Zapatista Army for National Liberation (EZLN)

What is the EZLN?

Zapatista Army for National Liberation (EZLN) is a revolutionary anarcho-socialist organization in the Mexican state of Chiapas. The Zapatista population is roughly 100,000, with millions of international supporters.

Origins

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January 1st, 1994 – The North American Free Trade Agreement (NAFTA) is passed by the US, Mexican, and Canadian Governments. This cancels Article 27 of Mexico’s constitution, which prohibits the privatization of Indian communal landholdings. EZLN considers this a “death sentence” for small farmers and a declaration of war against the indigenous people in Mexico. The same day, EZLN declares war on the Mexican government. Their demands include:

  • Autonomy for the state of Chiapas
  • Democratization of the Mexican government (an end to the PRI party)
  • Land reform

The conflict ends on January 12th, 1994, with 32 autonomous parts of Chiapas under Zapatista control. EZLN declares its army to be pacifist and defensive, only in existence to protect the autonomy of Chiapas. EZLN arguably become the first “post-modern” form of resistance, which seeks to create new institutions instead of controlling or adopting existing ones. See also: Occupy Wallstreet.

Structure

EZLN’s political structure is:

  • Egalitarian
  • Non-hierarchial
  • Democratic
  • Feminist
  • Inclusive
  • Voluntary – “a world that includes all worlds”

Organizational decisions are:

  • Democratic
  • Consensus-based/committee-based
  • Localized

Elected “officials” are rotated and serve only two weeks. EZLN organizations are syndicated around solidarity, cooperation, and mutual aid.

"Leaderless" leadership

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"Marcos, the quintessential anti-leader, insists that his black mask is a mirror, so that ‘Marcos is gay in San Francisco, black in South Africa, an Asian in Europe, a Chicano in San Ysidro, an anarchist in Spain, a Palestinian in Israel, a Mayan Indian in the streets of San Cristobal, a Jew in Germany, a Gypsy in Poland, a Mohawk in Quebec, a pacifist in Bosnia, a single woman on the Metro at 10 p.m., a peasant without land, a gang member in the slums, an unemployed worker, an unhappy student and, of course, a Zapatista in the mountains’. In other words, he is simply us: we are the leader we’ve been looking for.“ – Naomi Klein

In 1994, EZLN declared Women’s Revolutionary Law, which outlined their commitments for women’s rights and equality.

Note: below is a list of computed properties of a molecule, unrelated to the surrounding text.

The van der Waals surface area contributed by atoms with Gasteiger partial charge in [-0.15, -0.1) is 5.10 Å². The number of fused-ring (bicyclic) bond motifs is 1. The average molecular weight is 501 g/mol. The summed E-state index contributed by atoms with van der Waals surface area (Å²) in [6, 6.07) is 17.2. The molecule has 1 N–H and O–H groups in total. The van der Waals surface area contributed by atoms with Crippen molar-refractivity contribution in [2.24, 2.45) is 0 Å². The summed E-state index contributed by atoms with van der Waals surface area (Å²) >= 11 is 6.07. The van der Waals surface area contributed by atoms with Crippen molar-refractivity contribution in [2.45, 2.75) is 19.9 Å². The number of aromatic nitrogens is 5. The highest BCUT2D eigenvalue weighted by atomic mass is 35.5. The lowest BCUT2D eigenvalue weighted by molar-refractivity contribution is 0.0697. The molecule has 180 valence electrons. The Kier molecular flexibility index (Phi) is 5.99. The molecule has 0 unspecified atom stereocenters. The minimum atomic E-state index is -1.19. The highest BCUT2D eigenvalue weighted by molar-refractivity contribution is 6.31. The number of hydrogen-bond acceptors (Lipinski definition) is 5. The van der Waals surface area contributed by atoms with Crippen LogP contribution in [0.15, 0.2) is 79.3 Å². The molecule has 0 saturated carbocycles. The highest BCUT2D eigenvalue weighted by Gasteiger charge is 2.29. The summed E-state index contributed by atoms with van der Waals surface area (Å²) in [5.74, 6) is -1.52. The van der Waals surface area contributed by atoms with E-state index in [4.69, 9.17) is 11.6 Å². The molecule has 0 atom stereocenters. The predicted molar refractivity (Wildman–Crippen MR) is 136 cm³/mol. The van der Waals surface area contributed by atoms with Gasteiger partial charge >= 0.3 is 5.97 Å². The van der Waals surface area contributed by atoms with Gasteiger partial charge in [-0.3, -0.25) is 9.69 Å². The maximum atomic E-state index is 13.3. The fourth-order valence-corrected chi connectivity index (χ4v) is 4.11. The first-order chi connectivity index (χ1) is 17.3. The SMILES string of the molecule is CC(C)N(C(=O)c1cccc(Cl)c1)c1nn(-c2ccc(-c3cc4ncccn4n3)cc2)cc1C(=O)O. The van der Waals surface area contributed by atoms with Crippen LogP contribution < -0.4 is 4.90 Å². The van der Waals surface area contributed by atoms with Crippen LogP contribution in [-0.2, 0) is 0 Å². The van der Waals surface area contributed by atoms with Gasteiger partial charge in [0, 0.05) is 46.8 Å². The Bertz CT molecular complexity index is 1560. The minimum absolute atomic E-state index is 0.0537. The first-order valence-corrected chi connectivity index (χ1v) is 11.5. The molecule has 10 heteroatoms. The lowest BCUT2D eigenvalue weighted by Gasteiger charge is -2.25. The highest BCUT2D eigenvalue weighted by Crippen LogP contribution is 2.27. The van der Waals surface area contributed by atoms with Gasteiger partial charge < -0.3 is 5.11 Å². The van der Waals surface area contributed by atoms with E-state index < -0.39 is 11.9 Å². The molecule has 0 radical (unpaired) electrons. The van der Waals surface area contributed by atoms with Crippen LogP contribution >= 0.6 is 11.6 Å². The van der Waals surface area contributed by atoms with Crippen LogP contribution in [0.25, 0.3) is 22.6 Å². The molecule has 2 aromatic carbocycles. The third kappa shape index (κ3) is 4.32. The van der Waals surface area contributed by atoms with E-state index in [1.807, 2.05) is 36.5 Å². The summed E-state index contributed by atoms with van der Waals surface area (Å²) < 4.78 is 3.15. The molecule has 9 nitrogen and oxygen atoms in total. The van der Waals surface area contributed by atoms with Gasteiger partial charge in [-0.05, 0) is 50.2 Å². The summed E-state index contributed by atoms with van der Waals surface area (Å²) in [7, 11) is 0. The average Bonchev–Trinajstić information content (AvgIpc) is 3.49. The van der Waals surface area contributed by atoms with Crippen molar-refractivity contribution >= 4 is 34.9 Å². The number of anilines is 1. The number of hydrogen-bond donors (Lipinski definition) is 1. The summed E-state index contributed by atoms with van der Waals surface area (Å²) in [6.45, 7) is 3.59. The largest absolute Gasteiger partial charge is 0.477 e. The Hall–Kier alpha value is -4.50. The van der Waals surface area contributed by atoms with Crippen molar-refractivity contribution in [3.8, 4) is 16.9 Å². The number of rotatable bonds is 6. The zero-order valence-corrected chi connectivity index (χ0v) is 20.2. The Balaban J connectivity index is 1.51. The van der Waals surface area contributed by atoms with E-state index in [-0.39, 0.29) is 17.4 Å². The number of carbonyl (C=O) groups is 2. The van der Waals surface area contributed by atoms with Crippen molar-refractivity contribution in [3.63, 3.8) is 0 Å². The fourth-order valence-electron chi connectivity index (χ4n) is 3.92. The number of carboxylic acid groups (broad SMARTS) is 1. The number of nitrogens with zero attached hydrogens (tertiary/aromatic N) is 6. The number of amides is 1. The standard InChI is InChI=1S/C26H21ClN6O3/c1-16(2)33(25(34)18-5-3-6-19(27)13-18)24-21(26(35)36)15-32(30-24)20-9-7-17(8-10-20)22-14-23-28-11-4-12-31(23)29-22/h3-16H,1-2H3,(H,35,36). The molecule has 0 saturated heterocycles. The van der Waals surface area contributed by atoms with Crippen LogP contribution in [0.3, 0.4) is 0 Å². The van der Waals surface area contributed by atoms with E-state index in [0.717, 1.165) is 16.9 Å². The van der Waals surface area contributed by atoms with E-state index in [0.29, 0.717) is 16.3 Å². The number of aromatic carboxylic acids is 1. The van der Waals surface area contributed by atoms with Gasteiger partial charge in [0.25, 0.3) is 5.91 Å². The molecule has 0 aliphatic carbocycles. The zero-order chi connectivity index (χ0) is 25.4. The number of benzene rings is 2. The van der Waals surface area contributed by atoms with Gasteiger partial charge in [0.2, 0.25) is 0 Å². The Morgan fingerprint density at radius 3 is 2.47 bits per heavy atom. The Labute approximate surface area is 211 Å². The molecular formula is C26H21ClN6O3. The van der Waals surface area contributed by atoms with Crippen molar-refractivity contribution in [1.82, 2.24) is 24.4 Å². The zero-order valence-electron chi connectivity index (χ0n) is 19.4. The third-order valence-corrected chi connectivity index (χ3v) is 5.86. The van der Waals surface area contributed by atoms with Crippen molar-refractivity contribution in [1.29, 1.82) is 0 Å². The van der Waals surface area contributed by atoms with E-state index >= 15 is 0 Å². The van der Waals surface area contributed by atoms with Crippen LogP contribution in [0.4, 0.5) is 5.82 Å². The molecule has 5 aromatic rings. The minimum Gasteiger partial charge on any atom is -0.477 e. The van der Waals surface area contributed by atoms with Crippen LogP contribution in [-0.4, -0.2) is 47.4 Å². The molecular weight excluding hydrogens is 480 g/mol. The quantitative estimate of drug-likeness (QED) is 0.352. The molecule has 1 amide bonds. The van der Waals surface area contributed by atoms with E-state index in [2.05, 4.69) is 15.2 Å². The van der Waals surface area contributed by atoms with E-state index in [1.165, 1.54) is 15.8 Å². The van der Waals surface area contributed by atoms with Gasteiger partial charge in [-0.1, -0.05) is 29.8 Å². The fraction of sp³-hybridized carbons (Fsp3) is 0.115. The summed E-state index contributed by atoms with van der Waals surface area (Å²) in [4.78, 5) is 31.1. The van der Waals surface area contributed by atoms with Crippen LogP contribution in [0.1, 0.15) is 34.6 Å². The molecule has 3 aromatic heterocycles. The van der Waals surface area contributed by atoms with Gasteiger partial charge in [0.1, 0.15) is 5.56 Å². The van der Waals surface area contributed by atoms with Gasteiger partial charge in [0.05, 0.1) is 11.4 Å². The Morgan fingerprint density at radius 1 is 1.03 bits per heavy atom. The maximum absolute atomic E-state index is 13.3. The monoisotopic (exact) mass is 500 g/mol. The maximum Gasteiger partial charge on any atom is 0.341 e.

• Equal pay
  • Equal status in the revolution
  • Right to health care
  • Freedom from violence
  • Right to control their bodies

EZLN and public health

Like in Cuba and Venezuela, healthcare in EZLN-controlled Chiapas is:

EZLN utilizes health promoters and health education as central to the health system. Every autonomous region has health clinics staffed by doctors, nurses, educators, and technicians that do monitoring and routine in-house visits.

  1. ‘Health House’ – health promoter
  2. Micro-clinic – doctor/nurse/technician
  3. Central clinic – laboratory, maternity ward
  4. Larger hospital system for more intensive procedures, including ambulance services.

The only cost is the minimal cost of medicine. A visit to a government clinic can cost a Chiapas resident 12 days of their family income (including medicine). They may be denied care due to their indigenous or Zapatista status at a government clinic.

“We treat all who ask for help, even if they are not Zapatistas. Sometimes patients come to us who have been to the government clinic but were not treated, or it closed at two in the afternoon and they had no medicine.” – Jose, EZLN health coordinator

Zapatista gains in public health

National Autonomous University (UNAM) study:

  1. EZLN extends coverage to 63 per cent of all expectant mothers, double the average for non-Zapatista communities in the area.
  2. 74 per cent of Zapatista homes have access to toilets, as opposed to 54 per cent in non-Zapatista homes. 
  3. Zapatista communities also have significantly better statistics for infant mortality, newborn weight, and vaccination than other rural areas in Chiapas. 

“The promoters care for pregnant women, and almost all the companeras give birth in their communities, and, if they can, in their own homes, attended by a promoter. If it is a difficult birth they are brought to the clinic, which has a gynaecological room. The care of women also includes cervical cancer testing, and prevention and treatment of infections. The treatment is ongoing.” – Jose, EZLN health coordinator

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